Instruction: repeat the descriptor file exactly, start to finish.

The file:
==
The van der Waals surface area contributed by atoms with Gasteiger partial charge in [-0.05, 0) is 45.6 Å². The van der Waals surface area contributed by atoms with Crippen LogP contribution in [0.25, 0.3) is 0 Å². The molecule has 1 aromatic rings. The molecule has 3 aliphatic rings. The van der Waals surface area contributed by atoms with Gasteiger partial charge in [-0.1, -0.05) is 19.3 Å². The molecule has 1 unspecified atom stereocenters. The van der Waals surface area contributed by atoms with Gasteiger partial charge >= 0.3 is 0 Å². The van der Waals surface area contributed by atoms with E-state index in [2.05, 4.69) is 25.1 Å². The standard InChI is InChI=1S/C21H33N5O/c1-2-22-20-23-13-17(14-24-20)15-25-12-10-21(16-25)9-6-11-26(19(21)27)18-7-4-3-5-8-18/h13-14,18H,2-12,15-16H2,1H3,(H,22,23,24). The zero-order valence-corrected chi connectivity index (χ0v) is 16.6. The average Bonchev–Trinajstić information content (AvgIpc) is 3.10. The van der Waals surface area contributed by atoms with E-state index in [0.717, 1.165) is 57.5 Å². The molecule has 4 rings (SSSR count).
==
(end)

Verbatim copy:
The van der Waals surface area contributed by atoms with Gasteiger partial charge in [-0.05, 0) is 45.6 Å². The van der Waals surface area contributed by atoms with Crippen LogP contribution in [0.25, 0.3) is 0 Å². The molecule has 1 aromatic rings. The molecule has 3 aliphatic rings. The van der Waals surface area contributed by atoms with Gasteiger partial charge in [-0.1, -0.05) is 19.3 Å². The molecule has 1 unspecified atom stereocenters. The van der Waals surface area contributed by atoms with Gasteiger partial charge >= 0.3 is 0 Å². The van der Waals surface area contributed by atoms with E-state index in [2.05, 4.69) is 25.1 Å². The standard InChI is InChI=1S/C21H33N5O/c1-2-22-20-23-13-17(14-24-20)15-25-12-10-21(16-25)9-6-11-26(19(21)27)18-7-4-3-5-8-18/h13-14,18H,2-12,15-16H2,1H3,(H,22,23,24). The zero-order valence-corrected chi connectivity index (χ0v) is 16.6. The average Bonchev–Trinajstić information content (AvgIpc) is 3.10. The van der Waals surface area contributed by atoms with E-state index in [0.717, 1.165) is 57.5 Å². The molecule has 4 rings (SSSR count).